Graphic Novel Adaptation of “The Lottery” Now Available for Order

Shirley Jackson's The Lottery: A Graphic Adaptation

Hill and Wang will be releasing a graphic novel adaptation of Shirley Jackson’s famous short story “The Lottery” in late October.

The tale, in case you didn’t read it in school, is a simple piece about a small farm community executing a yearly ritual involving all the families. It’s not until far into it that you realize it’s really a horror story about conformity, tradition, and the unwillingness to question “how things have always been done”. Reportedly, the author was shocked by the hate mail she received after its initial publication in The New Yorker in 1948, another element that has strange echoes in today’s world.

This graphic novel has been adapted and illustrated by Miles Hyman (The Black Dahlia), who in addition to providing the art for several French graphic novels, is also Jackson’s grandson. He includes a preface about his famous grandmother, her life, and family memories.

Shirley Jackson's The Lottery: A Graphic Adaptation

Hyman’s style is suitably old-fashioned, with plenty of shadows throughout, lending a spooky, overcast feeling to the down-home community. It’s evocative of a woodcut. Turning a short story into a 140-page graphic novel is a good choice, as it allows the piece to breathe, with plenty of establishing images, often wordless, to build the idea of a community of regular folks. Most of the story, until the drawing begins, is told through captions or silent images, adding up to a creeping feeling of dread. It’s the horror of the mundane, of what seemingly normal people will do without questioning.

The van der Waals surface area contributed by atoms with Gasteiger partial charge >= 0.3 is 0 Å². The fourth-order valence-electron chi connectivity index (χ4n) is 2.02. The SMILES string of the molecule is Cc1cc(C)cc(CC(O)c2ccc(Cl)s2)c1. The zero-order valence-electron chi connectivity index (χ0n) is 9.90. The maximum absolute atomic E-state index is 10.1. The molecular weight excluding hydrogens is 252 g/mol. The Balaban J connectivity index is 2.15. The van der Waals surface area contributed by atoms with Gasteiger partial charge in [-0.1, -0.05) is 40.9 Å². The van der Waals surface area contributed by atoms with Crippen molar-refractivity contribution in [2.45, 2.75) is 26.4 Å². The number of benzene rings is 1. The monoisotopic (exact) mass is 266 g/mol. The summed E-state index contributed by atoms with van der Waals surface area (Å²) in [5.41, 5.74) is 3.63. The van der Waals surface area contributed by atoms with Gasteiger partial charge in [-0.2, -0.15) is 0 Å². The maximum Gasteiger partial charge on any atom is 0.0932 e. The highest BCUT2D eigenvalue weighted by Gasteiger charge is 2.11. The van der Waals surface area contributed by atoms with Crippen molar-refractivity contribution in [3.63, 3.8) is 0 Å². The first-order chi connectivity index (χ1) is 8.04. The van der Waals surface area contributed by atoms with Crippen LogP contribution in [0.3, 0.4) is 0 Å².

It’s interesting to note that the lottery ritual isn’t questioned by a particular family until it affects them. That’s human nature, of course, to only care about what’s a problem for you, but it also smacks of selfishness. For a protest to work, those not yet affected have to agree that it’s a bad idea, and it can be hard to get people to empathize or realize.

Libraries and similar customers will want to know that there are several nude panels of one of the wives, likely placing this book out of the younger education market. I found that element unnecessary but explainable by the European history of the author.

The book is available in either paperback (list price $16) or hardcover ($30) and can be preordered from your local comic shop with Diamond codes AUG16 1700 or AUG16 1701, respectively. You can find out more about the project on its Facebook page. (The publisher provided a review copy.)



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